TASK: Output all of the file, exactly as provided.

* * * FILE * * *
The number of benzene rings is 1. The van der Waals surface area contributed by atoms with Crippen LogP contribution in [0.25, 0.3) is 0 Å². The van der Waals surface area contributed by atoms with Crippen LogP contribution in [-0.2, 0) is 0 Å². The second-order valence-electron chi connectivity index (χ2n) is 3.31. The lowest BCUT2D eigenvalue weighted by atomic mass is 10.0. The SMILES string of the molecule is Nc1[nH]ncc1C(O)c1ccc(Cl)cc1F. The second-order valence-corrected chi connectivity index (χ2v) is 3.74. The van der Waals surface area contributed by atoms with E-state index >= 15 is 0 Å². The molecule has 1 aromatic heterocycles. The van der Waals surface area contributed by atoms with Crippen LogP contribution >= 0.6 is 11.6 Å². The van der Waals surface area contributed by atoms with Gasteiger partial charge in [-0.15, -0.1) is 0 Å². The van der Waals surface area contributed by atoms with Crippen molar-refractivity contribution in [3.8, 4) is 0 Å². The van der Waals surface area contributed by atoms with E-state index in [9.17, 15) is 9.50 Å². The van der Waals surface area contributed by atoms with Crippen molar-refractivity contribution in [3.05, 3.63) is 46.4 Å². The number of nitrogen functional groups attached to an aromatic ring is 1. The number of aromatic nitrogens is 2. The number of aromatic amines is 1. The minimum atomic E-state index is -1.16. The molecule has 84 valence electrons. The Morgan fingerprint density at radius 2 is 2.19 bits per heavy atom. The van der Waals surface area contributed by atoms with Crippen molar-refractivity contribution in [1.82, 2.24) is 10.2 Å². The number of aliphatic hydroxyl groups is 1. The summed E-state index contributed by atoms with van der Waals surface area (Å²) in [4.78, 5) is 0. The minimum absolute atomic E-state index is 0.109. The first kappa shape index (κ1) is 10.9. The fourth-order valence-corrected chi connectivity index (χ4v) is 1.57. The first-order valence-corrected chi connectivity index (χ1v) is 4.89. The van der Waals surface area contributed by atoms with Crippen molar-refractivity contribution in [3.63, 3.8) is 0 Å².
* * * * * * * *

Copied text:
The number of benzene rings is 1. The van der Waals surface area contributed by atoms with Crippen LogP contribution in [0.25, 0.3) is 0 Å². The van der Waals surface area contributed by atoms with Crippen LogP contribution in [-0.2, 0) is 0 Å². The second-order valence-electron chi connectivity index (χ2n) is 3.31. The lowest BCUT2D eigenvalue weighted by atomic mass is 10.0. The SMILES string of the molecule is Nc1[nH]ncc1C(O)c1ccc(Cl)cc1F. The second-order valence-corrected chi connectivity index (χ2v) is 3.74. The van der Waals surface area contributed by atoms with E-state index >= 15 is 0 Å². The molecule has 1 aromatic heterocycles. The van der Waals surface area contributed by atoms with Crippen LogP contribution >= 0.6 is 11.6 Å². The van der Waals surface area contributed by atoms with Gasteiger partial charge in [-0.15, -0.1) is 0 Å². The van der Waals surface area contributed by atoms with Crippen molar-refractivity contribution in [3.8, 4) is 0 Å². The van der Waals surface area contributed by atoms with E-state index in [9.17, 15) is 9.50 Å². The van der Waals surface area contributed by atoms with Crippen molar-refractivity contribution in [3.05, 3.63) is 46.4 Å². The number of nitrogen functional groups attached to an aromatic ring is 1. The number of aromatic nitrogens is 2. The number of aromatic amines is 1. The minimum atomic E-state index is -1.16. The molecule has 84 valence electrons. The Morgan fingerprint density at radius 2 is 2.19 bits per heavy atom. The van der Waals surface area contributed by atoms with Crippen molar-refractivity contribution in [1.82, 2.24) is 10.2 Å². The number of aliphatic hydroxyl groups is 1. The summed E-state index contributed by atoms with van der Waals surface area (Å²) in [4.78, 5) is 0. The minimum absolute atomic E-state index is 0.109. The first kappa shape index (κ1) is 10.9. The fourth-order valence-corrected chi connectivity index (χ4v) is 1.57. The first-order valence-corrected chi connectivity index (χ1v) is 4.89. The van der Waals surface area contributed by atoms with Crippen molar-refractivity contribution in [3.63, 3.8) is 0 Å².